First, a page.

Pfizer’s experimental COVID-19 antiviral treatment is able to reduce the risk of hospitalization or death from the CCP (Chinese Communist Party) virus by 89 percent when taken shortly after initial symptoms, the company announced on Tuesday in its full analysis of data from the trial.
The U.S.-based pharmaceutical company’s final testing results on the drug, known as PAXLOVID, remain consistent with an interim analysis it published last month.
Albert Bourla, Pfizer’s chief executive, said in a statement the treatment also appears to be effective against the Omicron variant of the CCP virus, a strain that was first noticed in South Africa last month.
“Emerging variants of concern, like Omicron, have exacerbated the need for accessible treatment options for those who contract the virus, and we are confident that … this potential treatment could be a critical tool to help quell the pandemic,” Bourla said.
Health experts have spread concern that Omicron appears to be able to evade the protection of antibodies induced by vaccines. Most Omicron cases have already been reported in fully vaccinated individuals.
Pfizer tested the antiviral combination treatment, which is given together with an older antiviral called ritonavir, against a man-made version of a key protein that Omicron uses to reproduce itself.
Antivirals, just like Merck’s molnupiravir, need to be given to patients as early as possible to be most effective, best within days of the onset of symptoms. Pfizer’s combination treatment consists of three pills given twice daily. Both the Merck and Pfizer pills are expected by health authorities to perform well against Omicron because they don’t target the coronavirus’ spike protein, which contains most of the new variant’s mutations.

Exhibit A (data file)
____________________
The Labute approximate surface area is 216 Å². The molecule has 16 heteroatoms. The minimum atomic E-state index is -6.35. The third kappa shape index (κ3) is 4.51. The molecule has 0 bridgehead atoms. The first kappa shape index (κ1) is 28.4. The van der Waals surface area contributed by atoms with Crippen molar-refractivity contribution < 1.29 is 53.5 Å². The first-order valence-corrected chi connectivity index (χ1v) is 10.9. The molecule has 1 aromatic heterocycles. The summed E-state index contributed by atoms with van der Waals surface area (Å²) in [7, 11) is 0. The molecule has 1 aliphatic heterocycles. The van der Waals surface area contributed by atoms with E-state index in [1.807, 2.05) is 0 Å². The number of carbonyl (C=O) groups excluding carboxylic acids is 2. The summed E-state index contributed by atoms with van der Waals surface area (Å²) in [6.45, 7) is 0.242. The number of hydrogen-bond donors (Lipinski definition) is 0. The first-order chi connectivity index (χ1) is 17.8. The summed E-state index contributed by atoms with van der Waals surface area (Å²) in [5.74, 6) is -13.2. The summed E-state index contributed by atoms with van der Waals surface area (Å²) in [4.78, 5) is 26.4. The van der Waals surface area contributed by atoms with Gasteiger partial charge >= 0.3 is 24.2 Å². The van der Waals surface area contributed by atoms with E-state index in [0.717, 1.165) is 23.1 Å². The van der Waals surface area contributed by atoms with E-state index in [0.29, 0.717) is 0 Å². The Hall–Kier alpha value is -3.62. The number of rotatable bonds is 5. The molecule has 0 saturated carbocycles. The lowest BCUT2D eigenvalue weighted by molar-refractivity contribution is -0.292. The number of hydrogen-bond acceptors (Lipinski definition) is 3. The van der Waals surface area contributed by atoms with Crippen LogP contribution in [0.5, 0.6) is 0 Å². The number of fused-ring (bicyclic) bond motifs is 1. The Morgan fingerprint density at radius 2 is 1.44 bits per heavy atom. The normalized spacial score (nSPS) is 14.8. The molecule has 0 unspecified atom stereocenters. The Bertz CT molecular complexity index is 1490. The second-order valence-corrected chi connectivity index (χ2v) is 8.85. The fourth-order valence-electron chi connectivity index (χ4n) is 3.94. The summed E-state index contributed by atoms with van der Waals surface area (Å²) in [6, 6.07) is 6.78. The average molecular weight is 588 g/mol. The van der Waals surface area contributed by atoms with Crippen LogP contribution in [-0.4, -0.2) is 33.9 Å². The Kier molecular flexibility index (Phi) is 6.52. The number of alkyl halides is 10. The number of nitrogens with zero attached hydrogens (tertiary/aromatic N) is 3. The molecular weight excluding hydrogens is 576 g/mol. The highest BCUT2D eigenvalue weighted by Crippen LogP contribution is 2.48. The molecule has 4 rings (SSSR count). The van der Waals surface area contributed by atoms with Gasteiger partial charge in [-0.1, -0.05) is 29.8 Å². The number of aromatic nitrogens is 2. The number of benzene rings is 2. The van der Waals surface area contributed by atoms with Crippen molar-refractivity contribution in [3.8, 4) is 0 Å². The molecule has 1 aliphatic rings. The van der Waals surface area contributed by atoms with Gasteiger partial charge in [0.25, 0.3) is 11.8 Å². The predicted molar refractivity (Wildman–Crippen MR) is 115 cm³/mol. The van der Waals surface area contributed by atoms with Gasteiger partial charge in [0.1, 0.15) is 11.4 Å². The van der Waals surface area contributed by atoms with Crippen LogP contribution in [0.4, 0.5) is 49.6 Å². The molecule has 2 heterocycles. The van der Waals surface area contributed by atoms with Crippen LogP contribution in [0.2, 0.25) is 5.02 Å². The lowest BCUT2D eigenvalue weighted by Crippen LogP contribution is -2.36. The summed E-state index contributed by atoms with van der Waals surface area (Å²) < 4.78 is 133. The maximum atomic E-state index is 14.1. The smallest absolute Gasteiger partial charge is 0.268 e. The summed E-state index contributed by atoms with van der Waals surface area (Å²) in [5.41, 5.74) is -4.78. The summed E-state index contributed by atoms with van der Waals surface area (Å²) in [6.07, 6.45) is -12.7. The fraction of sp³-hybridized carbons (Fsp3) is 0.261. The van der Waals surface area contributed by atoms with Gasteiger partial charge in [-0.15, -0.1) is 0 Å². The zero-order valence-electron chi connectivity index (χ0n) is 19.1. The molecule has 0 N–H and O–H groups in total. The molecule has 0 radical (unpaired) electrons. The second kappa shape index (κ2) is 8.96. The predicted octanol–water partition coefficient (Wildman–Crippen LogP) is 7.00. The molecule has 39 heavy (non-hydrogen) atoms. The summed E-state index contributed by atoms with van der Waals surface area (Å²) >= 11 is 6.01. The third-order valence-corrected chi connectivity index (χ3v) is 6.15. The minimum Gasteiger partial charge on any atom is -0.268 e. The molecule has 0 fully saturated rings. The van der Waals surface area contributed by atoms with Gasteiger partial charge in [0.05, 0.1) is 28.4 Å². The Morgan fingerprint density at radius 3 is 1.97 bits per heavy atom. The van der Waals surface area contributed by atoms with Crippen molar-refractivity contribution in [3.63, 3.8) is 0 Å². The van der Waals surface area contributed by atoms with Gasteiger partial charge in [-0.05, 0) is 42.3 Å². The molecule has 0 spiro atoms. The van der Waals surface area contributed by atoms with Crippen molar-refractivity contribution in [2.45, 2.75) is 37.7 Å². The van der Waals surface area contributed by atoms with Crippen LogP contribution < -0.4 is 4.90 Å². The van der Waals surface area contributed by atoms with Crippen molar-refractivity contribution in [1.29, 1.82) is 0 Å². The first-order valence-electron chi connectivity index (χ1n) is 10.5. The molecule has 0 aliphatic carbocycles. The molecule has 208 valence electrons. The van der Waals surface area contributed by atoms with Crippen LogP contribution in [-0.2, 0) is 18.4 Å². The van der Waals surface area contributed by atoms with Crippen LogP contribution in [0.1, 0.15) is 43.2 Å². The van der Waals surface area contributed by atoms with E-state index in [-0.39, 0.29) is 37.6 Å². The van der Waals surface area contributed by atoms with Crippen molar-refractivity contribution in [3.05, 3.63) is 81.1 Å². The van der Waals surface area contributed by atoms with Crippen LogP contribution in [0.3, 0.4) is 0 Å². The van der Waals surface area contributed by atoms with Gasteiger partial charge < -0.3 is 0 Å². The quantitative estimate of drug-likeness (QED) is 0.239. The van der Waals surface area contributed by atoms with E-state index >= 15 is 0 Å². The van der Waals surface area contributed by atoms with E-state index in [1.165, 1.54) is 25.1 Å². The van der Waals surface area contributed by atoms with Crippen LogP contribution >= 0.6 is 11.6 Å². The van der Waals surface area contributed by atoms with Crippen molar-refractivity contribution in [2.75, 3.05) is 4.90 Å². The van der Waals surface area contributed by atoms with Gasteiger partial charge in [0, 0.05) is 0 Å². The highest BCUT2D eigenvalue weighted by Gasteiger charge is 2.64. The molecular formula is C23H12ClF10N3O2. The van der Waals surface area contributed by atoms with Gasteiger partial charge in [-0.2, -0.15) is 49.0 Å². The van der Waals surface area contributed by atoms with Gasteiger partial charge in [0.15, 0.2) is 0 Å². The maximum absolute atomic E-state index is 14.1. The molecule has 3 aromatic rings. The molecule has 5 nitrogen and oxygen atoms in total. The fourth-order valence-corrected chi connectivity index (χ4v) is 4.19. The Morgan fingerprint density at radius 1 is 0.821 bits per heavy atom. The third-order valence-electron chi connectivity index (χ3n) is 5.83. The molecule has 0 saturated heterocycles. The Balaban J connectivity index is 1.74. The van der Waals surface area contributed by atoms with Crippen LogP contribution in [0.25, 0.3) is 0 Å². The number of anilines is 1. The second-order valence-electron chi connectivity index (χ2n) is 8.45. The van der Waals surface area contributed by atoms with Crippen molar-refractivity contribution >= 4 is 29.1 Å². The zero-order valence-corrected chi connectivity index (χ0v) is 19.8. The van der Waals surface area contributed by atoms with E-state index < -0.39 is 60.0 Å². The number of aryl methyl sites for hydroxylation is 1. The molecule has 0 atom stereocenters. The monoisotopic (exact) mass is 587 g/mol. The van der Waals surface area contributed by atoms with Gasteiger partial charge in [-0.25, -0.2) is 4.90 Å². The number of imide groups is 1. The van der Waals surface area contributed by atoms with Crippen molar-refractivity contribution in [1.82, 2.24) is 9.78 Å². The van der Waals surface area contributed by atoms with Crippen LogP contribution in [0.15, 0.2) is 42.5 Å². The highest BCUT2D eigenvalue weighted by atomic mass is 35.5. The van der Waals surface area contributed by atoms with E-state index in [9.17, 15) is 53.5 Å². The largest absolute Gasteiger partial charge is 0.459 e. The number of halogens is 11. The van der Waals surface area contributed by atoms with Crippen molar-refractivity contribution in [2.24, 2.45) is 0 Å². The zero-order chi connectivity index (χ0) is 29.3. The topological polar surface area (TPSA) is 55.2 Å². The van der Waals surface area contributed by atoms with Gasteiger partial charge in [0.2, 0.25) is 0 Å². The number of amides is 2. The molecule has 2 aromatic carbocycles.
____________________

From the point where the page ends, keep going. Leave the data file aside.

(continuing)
The U.S. Food and Drug Administration (FDA) is expected to soon rule on whether to authorize the pill, as well as Merck’s molnupiravir, which was submitted to regulators several weeks earlier. If granted, the drug would be the first treatment against the CCP virus that Americans could pick up at a pharmacy and take at home.
Dr. Anthony Fauci, chief medical adviser to the Biden administration, said it is “good news” that after Pfizer released final results, the data remained “just as good, if not better” compared to its interim analysis.
“That’s really good news,” Fauci said. “So, they’re going to be submitting that to the FDA and hopefully we’ll get some action on that soon,” he added.
President Joe Biden said on Nov. 5 while he delivered remarks on the October jobs report that the United States has already secured millions of doses of the experimental antiviral pill.
“If authorized by the FDA we may soon have pills that treat the virus in those who become infected,” Biden said. “We’ve already secured millions of doses. The therapy would be another tool in our toolbox to protect people from the worst outcomes of COVID.”
Currently, the only COVID-19 antiviral treatment granted an emergency use authorization by the FDA is remdesivir, which is being sold under the brand name Veklury.
The treatment involves combining remdesivir with the anti-inflammatory oral drug baricitinib for patients 2 years of age or older who need supplemental oxygen, invasive mechanical ventilation, or extracorporeal membrane oxygenation (ECMO), according to the FDA.
The Associated Press contributed to this report.